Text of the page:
Silver Springs resident Lindsay Haig's journey from college graduate to administrator at cutting-edge ground testing facility

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Who remembers their first "real" job? Sometimes that first work experience is one we would prefer to put behind us, but it can also lead to positive and unex¬pected outcomes.

When Arnold Engineering Development Center's (AEDC) Hypervelocity Wind Tunnel 9's Lindsay Haig, a 2007 grad¬uate of the University of Maryland, learned she had landed a job at AEDC's Tun¬nel 9, she had mixed feel¬ings. On one hand, she was excited, but Haig also admitted to feeling a little nervous, too.

Tunnel 9, located in Sil¬ver Spring, Md., provides aerodynamic simulation in the critical altitude regimes associated with strategic offensive missile systems, advanced defensive inter¬ceptor systems, and hyper¬sonic vehicle technology. Test customers include NASA, DARPA and a host of DoD contractors.

When Haig learned Tun¬nel 9 was managed by the Air Force, she thought the facility was part of an Air Force base. She also envisioned a large, formal and micromanaged work environment like the one parodied in the Dilbert comic strip.

Her first day on the job quickly dispelled both preconceptions.

"When I came here I saw people wearing jeans and everyone seemed laid back," Haig said, explain¬ing that Dan Marren, Tun¬nel 9's site director, also briefed her on the facility's history - how the wind tun¬nels used to be part of the larger Navy Ordnance Lab at White Oak, which was situated on a 700-acre tract of mostly rural land. The Navy connection struck a chord with her.

Coming from a Navy family, including grand¬parents and uncles, and learning that her coworkers were a small, close-knit group, Haig said any ap¬prehension she had initially felt was gone on her first day. Pleased to have her "foot in the door, doing administrative work," she soon was taking on more responsibilities.

Marren said finding em¬ployees who fit well into Tunnel 9's work environ¬ment can prove challeng¬ing.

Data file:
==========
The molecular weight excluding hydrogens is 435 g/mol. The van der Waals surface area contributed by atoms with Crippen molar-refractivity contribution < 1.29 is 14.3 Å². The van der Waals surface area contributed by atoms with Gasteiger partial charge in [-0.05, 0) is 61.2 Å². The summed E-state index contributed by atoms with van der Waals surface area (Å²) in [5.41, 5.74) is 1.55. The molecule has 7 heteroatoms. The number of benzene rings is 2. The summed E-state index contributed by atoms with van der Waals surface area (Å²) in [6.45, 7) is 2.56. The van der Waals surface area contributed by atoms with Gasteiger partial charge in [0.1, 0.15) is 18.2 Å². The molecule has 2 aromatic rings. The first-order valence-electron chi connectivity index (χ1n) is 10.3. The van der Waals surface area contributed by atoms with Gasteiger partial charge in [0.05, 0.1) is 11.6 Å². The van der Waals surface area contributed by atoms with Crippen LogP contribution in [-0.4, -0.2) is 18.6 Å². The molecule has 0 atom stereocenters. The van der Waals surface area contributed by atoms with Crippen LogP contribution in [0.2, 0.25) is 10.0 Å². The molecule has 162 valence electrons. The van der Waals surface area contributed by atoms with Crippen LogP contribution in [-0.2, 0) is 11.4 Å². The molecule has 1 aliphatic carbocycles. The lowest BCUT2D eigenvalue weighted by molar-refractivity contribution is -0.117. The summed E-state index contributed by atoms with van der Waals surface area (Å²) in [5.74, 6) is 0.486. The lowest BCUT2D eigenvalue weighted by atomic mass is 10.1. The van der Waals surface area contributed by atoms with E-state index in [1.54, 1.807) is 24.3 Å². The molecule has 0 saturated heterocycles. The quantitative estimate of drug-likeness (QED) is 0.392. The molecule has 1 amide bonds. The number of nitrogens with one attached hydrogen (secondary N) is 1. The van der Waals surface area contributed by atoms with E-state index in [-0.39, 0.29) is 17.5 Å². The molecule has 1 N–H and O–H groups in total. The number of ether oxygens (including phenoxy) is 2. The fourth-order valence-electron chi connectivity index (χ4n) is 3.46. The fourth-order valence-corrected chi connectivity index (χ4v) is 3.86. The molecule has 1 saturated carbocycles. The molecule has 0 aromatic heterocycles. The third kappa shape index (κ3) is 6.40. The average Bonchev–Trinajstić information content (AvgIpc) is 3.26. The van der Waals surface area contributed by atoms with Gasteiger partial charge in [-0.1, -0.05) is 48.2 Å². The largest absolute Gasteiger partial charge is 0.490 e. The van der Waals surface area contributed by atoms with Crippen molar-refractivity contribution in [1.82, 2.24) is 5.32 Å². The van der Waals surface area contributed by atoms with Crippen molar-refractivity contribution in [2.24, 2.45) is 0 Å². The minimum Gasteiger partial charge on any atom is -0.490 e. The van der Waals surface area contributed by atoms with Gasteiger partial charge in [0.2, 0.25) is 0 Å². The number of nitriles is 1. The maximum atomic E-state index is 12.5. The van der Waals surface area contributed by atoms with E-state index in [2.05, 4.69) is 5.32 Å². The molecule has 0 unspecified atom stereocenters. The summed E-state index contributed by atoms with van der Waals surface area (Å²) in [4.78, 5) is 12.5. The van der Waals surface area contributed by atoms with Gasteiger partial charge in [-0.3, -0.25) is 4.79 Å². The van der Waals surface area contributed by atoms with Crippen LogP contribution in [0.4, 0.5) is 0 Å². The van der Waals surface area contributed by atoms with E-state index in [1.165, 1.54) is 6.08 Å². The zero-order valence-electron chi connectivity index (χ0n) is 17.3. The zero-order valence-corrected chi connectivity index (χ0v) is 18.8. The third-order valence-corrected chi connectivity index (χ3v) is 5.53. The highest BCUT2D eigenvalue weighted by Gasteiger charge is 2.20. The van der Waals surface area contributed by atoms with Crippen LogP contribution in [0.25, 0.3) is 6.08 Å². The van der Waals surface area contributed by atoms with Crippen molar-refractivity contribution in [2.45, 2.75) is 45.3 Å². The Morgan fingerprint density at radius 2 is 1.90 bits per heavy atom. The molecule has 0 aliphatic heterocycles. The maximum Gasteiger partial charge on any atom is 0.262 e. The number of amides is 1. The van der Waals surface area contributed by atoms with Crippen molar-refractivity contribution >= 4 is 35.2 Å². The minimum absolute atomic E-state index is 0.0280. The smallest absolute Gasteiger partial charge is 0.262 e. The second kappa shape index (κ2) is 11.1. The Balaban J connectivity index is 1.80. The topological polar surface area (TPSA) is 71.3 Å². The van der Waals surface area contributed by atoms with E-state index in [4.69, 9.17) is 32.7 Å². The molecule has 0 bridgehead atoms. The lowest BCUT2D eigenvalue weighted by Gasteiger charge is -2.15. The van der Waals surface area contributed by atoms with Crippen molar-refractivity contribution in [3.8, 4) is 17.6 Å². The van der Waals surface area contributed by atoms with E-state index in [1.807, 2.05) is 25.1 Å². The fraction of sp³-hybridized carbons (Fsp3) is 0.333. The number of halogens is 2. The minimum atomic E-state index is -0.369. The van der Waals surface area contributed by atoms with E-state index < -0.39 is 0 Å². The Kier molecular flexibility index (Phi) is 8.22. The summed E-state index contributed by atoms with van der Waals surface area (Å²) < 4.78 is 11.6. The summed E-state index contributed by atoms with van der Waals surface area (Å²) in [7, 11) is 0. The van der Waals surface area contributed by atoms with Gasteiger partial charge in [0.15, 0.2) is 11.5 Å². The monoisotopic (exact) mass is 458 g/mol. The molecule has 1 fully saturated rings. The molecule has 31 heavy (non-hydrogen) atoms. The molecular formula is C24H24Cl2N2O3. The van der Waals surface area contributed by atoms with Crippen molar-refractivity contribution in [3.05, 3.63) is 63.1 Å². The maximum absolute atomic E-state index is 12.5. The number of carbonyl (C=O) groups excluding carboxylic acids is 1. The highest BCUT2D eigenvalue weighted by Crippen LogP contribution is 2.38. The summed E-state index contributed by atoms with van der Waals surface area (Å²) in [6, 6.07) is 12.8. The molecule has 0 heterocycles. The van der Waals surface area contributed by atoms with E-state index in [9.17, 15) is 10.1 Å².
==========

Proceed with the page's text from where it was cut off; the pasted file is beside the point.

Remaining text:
"At White Oak, being 700 miles from the main base in Tennessee, means we have to do most things on our own - this creates a need for people who can adapt," he said. "We look for folks who are versa¬tile, flexible and have a hospitality focus.

Lindsay fit right into the Tunnel 9 environment from day one."

Haig is often the first person a potential visitor contacts or sees at Tunnel 9 - it is her responsibil¬ity to initiate the security screening process for any¬one wanting to visit the facility.

"We have to make sure they are U.S. citizens or they can't get through the gate," she explained, add¬ing that she also is the site director's secretary.

More recently, Mar¬ren got her involved with LabQuest, an alliance of local businesses, elected officials, economic devel¬opment partners and resi¬dents who have supported the Naval Ordnance Lab (NOL) in the past and are supportive of Tunnel 9 and the Federal Research Cen¬ter, housed in a complex still under construction on land formerly occupied by the NOL - in the residents' "back yard."

"Recently, I took on this new job to get the tours together, get the badges done and get everything organized," she said. "I've met countless Maryland delegates, senators and congressmen - that's been exciting, but you have to do your research before they show up."

Marren said maintaining positive ties between Tun¬nel 9 and the community is an important job requiring certain social skills.

"Working closely with the community and other stakeholders at the Federal Research Center requires a personal touch," he ex¬plained. "Being a good neighbor is critical to get¬ting our mission accom¬plished. Having a consis¬tent face, besides mine, that can represent the Air Force well and follow through is important and Lindsay took to that role splendidly. I can't be everywhere all the time, and knowing that AEDC will be well repre¬sented is a great comfort."

Haig said she has thor¬oughly enjoyed the whole experience and it has her considering pursuing a ca¬reer in public affairs.

"I love psychology, too - that still interests me, but I have a friend who is in mass communications," she said, admitting be¬ing torn between the two fields.

When Haig isn't busy with arranging tours of Tunnel 9 or screening visi¬tors and handling other var¬ious administrative duties, she spends time as a vol¬unteer at the Montgomery Humane Society. She also enjoys fishing, jet skiing and sports in general.